I had thought that seeking refuge in Sweden would release me, blessedly, from the political worry, pain, frustration and rage that I was experiencing almost every minute of my life in the new, post-Brexit UK. Far away from the sound of the guns, in a relatively sane national environment, and a loving domestic one, I could relax and contemplate the other things that used to be important to me: nature, music, painting, literature, architecture, cricket, families (I have two), friends, the mysteries of the universe, and my work. But no chance. The anxiety and anger are still with me, eating away at my peace of mind, disrupting my sleep, and even taking away my appetite for my favourite Janssons frestelse. The internet is much to blame for this, of course, bringing us news of the inanities going on in Britain instantaneously. Boris, Jacob, Nigel, Rupert, Govey, Matt, Priti and the rest of that gang of villains loom as large in my nightmares as I imagine they do in many home-based Britons’. And we no longer have the competing spectre of the Donald to push them aside. All the attention now is on our clever fools.
Do other political refugees, from eviler regimes, and much worse forms of persecution, carry this unhappiness for their home countries with them too? And how long does it last for them? I’d like to know how soon I can expect to shake mine off. I imagine this will depend on when I can become ‘Swedified’ enough to lose my former identity, and its memories. At my advanced age, however, with family back in England and the Empire (Australia), and my passion for cricket, which the Swedes refuse to take seriously, that may take a while.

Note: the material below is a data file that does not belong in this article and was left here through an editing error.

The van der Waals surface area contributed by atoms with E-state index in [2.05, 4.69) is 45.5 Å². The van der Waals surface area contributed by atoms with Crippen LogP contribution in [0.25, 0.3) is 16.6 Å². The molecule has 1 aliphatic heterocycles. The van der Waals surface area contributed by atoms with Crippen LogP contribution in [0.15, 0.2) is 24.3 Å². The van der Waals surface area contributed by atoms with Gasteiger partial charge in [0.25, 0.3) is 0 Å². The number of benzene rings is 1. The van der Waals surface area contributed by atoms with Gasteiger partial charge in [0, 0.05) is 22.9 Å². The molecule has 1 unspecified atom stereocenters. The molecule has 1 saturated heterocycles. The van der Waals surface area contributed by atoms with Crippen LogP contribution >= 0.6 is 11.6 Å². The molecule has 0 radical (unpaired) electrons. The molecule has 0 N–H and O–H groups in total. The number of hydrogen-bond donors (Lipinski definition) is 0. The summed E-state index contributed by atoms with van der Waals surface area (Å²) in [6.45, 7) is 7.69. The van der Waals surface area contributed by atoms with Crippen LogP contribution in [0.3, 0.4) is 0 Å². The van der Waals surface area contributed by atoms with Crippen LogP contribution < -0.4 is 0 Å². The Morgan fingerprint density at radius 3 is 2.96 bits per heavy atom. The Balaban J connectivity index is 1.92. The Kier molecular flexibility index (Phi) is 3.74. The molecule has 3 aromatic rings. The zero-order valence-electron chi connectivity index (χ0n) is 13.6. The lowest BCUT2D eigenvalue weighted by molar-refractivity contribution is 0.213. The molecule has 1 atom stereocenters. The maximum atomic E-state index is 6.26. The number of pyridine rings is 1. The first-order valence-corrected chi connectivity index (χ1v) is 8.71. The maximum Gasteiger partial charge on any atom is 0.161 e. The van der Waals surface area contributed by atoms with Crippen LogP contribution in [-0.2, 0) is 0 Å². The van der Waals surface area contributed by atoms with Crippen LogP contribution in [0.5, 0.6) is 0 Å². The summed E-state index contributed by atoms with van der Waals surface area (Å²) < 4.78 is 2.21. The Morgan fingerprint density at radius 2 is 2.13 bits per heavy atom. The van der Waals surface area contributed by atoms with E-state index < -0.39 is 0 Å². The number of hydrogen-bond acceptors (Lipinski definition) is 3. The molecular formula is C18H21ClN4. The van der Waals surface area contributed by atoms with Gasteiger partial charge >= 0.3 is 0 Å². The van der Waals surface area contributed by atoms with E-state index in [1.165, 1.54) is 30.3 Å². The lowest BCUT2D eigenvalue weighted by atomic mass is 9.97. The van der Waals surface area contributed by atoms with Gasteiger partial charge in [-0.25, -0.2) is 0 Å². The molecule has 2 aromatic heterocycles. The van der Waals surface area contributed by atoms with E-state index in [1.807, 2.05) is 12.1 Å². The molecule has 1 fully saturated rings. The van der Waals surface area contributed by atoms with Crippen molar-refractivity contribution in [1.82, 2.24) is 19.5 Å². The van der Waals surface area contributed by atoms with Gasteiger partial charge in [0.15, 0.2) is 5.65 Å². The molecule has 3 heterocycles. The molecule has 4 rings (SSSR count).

For me the situation in Britain appears even sadder viewed from Svartsö (our island refuge). Distance is meant to add enchantment, but in my case it has done the opposite. When in England I could understand, to an extent, what was going on, although without of course approving of it; I was living in the same social and political environment, and so was affected by the same context that had made so many of my compatriots mad. That was a comfort, in a way. I also had a community of like-minded Britons around me – in my middle-class, professional suburb – with whom I could huddle together for warmth. Here in Sweden I have plenty of like-minded friends and family, but all of them from this very different culture, so that their sympathy appears patronising, even if they don’t mean it to be. It’s not based on shared experiences, any more than are my sympathies for the oppression of other races or women or gays, however genuine and heartfelt they may be.
This makes a difference, I find. Being away from the source of the problem also distances me from the defences that are encircling it. And from the ability to do anything, even in a small way, about it. Apart, that is, from publishing this very insignificant blog.